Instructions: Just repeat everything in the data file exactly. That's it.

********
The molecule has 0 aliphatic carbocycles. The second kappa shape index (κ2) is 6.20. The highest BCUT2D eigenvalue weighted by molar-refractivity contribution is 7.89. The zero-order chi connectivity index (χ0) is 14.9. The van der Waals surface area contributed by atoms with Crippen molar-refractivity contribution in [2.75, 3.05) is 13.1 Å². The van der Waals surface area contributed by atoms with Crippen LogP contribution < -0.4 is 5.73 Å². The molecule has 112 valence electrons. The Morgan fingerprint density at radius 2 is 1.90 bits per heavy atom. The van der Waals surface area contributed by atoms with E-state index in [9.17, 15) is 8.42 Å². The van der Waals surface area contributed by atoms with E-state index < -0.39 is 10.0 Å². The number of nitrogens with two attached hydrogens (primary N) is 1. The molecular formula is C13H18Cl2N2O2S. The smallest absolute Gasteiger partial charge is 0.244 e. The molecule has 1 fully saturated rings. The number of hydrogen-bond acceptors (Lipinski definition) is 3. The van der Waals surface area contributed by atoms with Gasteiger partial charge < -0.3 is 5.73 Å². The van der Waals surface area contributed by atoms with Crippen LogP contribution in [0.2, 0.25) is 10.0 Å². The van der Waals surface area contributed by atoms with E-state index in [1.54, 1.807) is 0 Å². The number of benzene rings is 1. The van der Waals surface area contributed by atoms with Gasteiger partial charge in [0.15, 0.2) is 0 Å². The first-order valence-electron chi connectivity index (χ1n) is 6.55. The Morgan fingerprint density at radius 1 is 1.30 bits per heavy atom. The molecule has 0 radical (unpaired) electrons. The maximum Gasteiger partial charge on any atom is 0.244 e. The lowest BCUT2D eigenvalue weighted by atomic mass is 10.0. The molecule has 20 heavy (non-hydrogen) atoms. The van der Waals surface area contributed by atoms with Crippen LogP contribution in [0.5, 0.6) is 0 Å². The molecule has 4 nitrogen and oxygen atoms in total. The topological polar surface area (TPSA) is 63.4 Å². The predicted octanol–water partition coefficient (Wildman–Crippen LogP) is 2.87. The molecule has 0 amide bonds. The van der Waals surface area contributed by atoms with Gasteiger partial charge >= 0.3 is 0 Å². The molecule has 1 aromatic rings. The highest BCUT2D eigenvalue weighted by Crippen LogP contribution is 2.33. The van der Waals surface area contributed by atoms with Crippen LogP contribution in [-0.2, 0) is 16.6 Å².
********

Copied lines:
The molecule has 0 aliphatic carbocycles. The second kappa shape index (κ2) is 6.20. The highest BCUT2D eigenvalue weighted by molar-refractivity contribution is 7.89. The zero-order chi connectivity index (χ0) is 14.9. The van der Waals surface area contributed by atoms with Crippen molar-refractivity contribution in [2.75, 3.05) is 13.1 Å². The van der Waals surface area contributed by atoms with Crippen LogP contribution < -0.4 is 5.73 Å². The molecule has 112 valence electrons. The Morgan fingerprint density at radius 2 is 1.90 bits per heavy atom. The van der Waals surface area contributed by atoms with E-state index in [9.17, 15) is 8.42 Å². The van der Waals surface area contributed by atoms with E-state index < -0.39 is 10.0 Å². The number of nitrogens with two attached hydrogens (primary N) is 1. The molecular formula is C13H18Cl2N2O2S. The smallest absolute Gasteiger partial charge is 0.244 e. The molecule has 1 fully saturated rings. The number of hydrogen-bond acceptors (Lipinski definition) is 3. The van der Waals surface area contributed by atoms with Gasteiger partial charge < -0.3 is 5.73 Å². The van der Waals surface area contributed by atoms with Crippen LogP contribution in [0.2, 0.25) is 10.0 Å². The van der Waals surface area contributed by atoms with E-state index in [1.54, 1.807) is 0 Å². The number of benzene rings is 1. The van der Waals surface area contributed by atoms with Gasteiger partial charge in [0.15, 0.2) is 0 Å². The first-order valence-electron chi connectivity index (χ1n) is 6.55. The Morgan fingerprint density at radius 1 is 1.30 bits per heavy atom. The molecule has 0 radical (unpaired) electrons. The maximum Gasteiger partial charge on any atom is 0.244 e. The lowest BCUT2D eigenvalue weighted by atomic mass is 10.0. The molecule has 20 heavy (non-hydrogen) atoms. The van der Waals surface area contributed by atoms with Crippen LogP contribution in [0.5, 0.6) is 0 Å². The molecule has 4 nitrogen and oxygen atoms in total. The topological polar surface area (TPSA) is 63.4 Å². The predicted octanol–water partition coefficient (Wildman–Crippen LogP) is 2.87. The molecule has 0 amide bonds. The van der Waals surface area contributed by atoms with Gasteiger partial charge >= 0.3 is 0 Å². The molecule has 1 aromatic rings. The highest BCUT2D eigenvalue weighted by Crippen LogP contribution is 2.33. The van der Waals surface area contributed by atoms with Crippen LogP contribution in [-0.2, 0) is 16.6 Å².